In Cornelison v. TIG Insurance, claimant injured his back in 1996, while he was shoveling dirt at work. He underwent back surgery after his accident, but it did not help resolve his pain and medical conditions. He filed for workers’ compensation benefits, and the board determined he was permanently and totally disabled under a state law doctrine known as the odd-lot doctrine. His date of disability was 2001.
Claimant did not contest this PTD rating, and he also began to receive to Social Security Disability Insurance (SSDI) benefits. While it is okay for an injured worker to receive SSDI benefits in addition to his workers’ compensation benefits, he will be required to offset the payments by reimbursing the workers’ compensation insurance company, so as to avoid what is known as a double recovery.
Seven years after worker was declared disabled, the insurance company sent investigators to see if claimant was still disabled. As our Boston workers’ compensation lawyers have seen, insurance companies will often go to great lengths to try to prove someone is not able to work, or actually working and not reporting it. This is an effort to maximize profits for the insurance company. While it is true that claimants should always be honest on their claims, we have seen insurance companies claiming people are able to work and canceling benefits when it is obvious that the claimant is truly disabled and in need of benefits.
In this case, the insurance company hired private investigators to secretly record the claimant and that company edited the recorded footage and provided it to the insurance company as evidence the claimant was engaging in activities showing that he could actually work and was not in need of the workers’ compensation benefits he had been receiving for years. The investigators also drafted reports to go along with the video recordings.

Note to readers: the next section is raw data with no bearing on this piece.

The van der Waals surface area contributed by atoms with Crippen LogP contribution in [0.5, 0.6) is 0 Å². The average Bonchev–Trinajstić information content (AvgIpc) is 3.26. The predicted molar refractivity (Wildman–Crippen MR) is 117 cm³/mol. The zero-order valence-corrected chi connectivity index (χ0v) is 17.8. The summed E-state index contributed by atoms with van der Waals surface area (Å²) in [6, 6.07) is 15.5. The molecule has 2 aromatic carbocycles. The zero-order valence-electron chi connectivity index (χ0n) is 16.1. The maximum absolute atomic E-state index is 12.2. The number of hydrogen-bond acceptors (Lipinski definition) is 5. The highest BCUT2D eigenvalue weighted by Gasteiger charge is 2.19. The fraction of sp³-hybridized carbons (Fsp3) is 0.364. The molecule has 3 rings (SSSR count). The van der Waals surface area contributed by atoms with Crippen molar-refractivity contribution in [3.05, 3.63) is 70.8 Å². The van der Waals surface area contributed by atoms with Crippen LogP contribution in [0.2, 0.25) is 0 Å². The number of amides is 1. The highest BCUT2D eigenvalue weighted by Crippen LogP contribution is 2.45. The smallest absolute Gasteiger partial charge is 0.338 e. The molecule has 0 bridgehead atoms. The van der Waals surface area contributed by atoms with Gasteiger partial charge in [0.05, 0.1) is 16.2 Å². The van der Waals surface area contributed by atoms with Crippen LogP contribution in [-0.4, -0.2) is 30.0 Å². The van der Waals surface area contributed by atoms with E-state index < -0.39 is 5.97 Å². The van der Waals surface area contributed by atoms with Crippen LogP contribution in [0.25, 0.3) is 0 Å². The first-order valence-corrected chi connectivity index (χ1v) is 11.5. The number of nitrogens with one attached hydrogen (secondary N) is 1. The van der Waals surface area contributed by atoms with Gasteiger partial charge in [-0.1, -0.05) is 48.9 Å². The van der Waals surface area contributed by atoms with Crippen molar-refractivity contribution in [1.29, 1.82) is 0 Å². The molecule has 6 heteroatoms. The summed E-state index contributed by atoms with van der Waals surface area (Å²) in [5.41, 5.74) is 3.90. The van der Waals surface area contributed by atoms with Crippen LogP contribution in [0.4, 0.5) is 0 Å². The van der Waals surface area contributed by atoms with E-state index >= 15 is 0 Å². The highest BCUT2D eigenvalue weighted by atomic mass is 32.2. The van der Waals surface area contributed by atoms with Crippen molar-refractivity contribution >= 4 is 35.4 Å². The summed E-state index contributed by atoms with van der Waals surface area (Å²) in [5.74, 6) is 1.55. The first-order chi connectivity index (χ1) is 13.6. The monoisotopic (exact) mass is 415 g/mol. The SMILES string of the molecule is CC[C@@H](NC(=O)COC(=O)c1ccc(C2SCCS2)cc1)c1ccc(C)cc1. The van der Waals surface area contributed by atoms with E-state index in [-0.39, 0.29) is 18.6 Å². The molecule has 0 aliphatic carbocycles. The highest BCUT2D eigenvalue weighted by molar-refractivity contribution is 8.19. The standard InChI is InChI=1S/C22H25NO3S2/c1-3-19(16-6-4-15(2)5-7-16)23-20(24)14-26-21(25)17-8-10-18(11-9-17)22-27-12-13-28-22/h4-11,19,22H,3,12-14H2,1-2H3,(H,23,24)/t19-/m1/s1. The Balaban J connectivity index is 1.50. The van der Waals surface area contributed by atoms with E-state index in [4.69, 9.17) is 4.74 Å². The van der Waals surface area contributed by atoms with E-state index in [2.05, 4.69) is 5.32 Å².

The claimant asserted that this video was not accurate, because it was edited in such a way as to make him look capable of working when he actually wasn’t. The reason he claimed the investigator did this was because it made him look like a more skilled investigator and would make it more likely the insurance company would use his services in the future, since he was saving them money.
The claimant and his wife filed a lawsuit against the insurance company and the investigator’s company that asserted damages for colluding together to take a way his benefits, make him look like he was guilty of fraud, and for emotional distress against him. The defendants filed a motion for summary judgment, and the court granted that motion. The claimant appealed, and, on appeal, the court determined that there was a genuine dispute as to a material fact as to whether the videos were edited, and, if so, they were edited in a way to make him appear capable of working when he was not. The court also concluded that there was enough evidence for the jury to make such a determination as to whether or not claimant had suffered from emotional distress.
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Cornelison v. TIG Insurance, August 12, 2016, Supreme Court of Alaska
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Parr v. Breeden – Supervisor Co-Workers Not Liable Under Workers’ Comp Exclusive Remedy, July 3, 2016, Boston Work Accident Lawyer Blog